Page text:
Thomas Walkom

Opinion: Signs are not hopeful on animal testing

A bill that would ban the manufacture and sale of cosmetic products that rely on animal testing has finally cleared the Senate.

It took three years for Bill S-214 to win the approval of the Upper Chamber. It still must be voted on by the Commons before it can become law.

And Commons approval is far from guaranteed.

For those interested in improving the welfare of non-human animals, the saga of Bill S-214 is both encouraging and depressing.

It is encouraging because at least something happened. In the past, the Senate has been a graveyard for animal welfare bills – most famously in the early 2000s when senators derailed an attempt by the then Liberal government to beef up anti-cruelty laws.

It is depressing because getting this very moderate bill through just the Senate required so much effort.

Animal testing is both cruel and unnecessary. The tests themselves can be unspeakable. One involves dripping the chemical being tested into a rabbit’s eye until the cornea corrodes. Another involves force-feeding animals with the ingredient under scrutiny until 50 per cent of them die.

To administer such tests just to market a new brand of eye shadow or deodorant is patently immoral – particularly since test methods exist that don’t require live animals.

Some methods, for instance, use human skin grown in laboratories. Others use computer models.

New Brunswick Sen. Carolyn Stewart Olsen made all of these points when she introduced her Bill S-214.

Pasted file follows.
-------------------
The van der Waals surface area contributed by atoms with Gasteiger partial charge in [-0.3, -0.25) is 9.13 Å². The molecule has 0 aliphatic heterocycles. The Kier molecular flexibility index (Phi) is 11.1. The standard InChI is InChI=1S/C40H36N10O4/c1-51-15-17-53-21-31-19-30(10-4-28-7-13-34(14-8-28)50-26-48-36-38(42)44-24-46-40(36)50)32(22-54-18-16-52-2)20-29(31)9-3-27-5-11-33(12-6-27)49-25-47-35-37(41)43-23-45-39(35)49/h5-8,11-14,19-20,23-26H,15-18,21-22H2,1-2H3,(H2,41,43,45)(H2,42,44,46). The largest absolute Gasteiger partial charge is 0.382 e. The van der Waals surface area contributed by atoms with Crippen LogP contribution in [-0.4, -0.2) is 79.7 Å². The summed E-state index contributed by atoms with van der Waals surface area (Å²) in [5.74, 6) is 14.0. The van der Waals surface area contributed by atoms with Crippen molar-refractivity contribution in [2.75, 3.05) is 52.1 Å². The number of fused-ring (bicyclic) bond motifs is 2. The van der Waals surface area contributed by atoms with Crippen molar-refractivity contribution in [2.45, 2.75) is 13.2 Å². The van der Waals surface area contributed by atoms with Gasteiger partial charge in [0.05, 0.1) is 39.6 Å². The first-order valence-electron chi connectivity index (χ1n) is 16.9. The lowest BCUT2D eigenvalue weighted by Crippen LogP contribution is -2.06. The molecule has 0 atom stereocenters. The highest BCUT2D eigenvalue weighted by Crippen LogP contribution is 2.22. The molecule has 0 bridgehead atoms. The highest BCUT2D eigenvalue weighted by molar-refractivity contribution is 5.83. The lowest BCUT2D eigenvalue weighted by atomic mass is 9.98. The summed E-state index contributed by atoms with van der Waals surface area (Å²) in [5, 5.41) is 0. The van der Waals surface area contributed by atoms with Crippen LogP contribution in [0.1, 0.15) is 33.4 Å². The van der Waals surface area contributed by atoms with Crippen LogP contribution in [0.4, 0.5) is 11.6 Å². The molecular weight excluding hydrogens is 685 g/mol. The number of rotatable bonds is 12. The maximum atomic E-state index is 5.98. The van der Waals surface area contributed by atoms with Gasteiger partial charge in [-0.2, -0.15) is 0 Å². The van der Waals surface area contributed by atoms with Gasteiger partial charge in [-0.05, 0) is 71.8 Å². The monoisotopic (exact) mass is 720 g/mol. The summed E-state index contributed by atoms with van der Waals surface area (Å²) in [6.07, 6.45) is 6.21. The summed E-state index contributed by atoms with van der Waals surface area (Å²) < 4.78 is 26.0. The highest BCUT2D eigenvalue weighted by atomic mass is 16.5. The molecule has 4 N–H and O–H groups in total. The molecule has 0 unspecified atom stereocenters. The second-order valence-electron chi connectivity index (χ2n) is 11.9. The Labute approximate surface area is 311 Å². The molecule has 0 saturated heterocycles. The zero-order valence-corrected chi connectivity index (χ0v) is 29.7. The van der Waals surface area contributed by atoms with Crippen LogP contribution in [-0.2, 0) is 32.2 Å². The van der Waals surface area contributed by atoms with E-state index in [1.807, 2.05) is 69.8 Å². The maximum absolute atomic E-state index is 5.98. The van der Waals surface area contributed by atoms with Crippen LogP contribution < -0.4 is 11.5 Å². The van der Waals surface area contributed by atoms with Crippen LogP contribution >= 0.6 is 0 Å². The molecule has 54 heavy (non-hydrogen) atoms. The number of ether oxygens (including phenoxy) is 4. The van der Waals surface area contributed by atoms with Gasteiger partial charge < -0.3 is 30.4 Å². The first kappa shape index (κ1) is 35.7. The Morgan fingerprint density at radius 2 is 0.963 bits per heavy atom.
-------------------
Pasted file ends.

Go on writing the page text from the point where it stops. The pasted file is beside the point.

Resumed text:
Stewart Olsen is no raving radical. She’s a Conservative who at one point in her career was press secretary to Stephen Harper. She is also an incrementalist. Her bill, and a predecessor that died on the order paper in 2015, reflect that.

First, Bill S-214 applies only to cosmetics. There are other household products developed with the use of animal testing, including pharmaceuticals. S-214 is silent on these.

Second, the bill is hardly path-breaking. The European Union has banned animal testing for cosmetics since 2013. Many of the world’s big cosmetic firms have already given up on animal testing.

By one estimate, 99 per cent of new cosmetics sold in Canada are free of animal testing.

Third, her bill would allow the government to grant exemptions from the ban if no other means of testing existed. So there’s an escape clause.

Fourth, the ban would be phased in over four years.

As Stewart Olsen told the Senate, her bill is “an incremental step toward improving the state of animal welfare.” In fact, it is so incremental that Sen. Lillian Eva Dyck, a Liberal, asked during Senate debate whether it is worth pursuing.

Animal welfare organizations think it is. Toronto-based Animal Alliance, as well as the Humane Society International, agitated hard for S-214. Humane Canada, a federation of provincial humane societies, welcomed the bill’s passage through the Senate last week.

What will Justin Trudeau’s Liberal government do now that S-214 has been passed on to the Commons for consideration? If history is any indication, the signs are not hopeful.

In 2016, the Trudeau government sandbagged proposed amendments to the animal-cruelty laws, even though they were presented by a Liberal backbencher.

As justification, the government said it wanted to wait to reform animal-cruelty legislation until it was able to undertake a complete rethinking of the Criminal Code.

At Senate committee hearings on S-214, Cosmetics Alliance Canada, the lobbying arm of the industry, made a similar observation. It noted that Health Canada is undertaking a comprehensive reform of so-called self-care regulations and that it might make sense for any change in animal-testing laws to be considered in that context.

Translation: the cosmetics industry isn’t necessarily opposed to a ban on animal testing but thinks that maybe legislators should wait.

For a government that seems reluctant to do anything on the animal welfare front, this will be welcome advice.

Thomas Walkom is a Toronto-based columnist covering politics.

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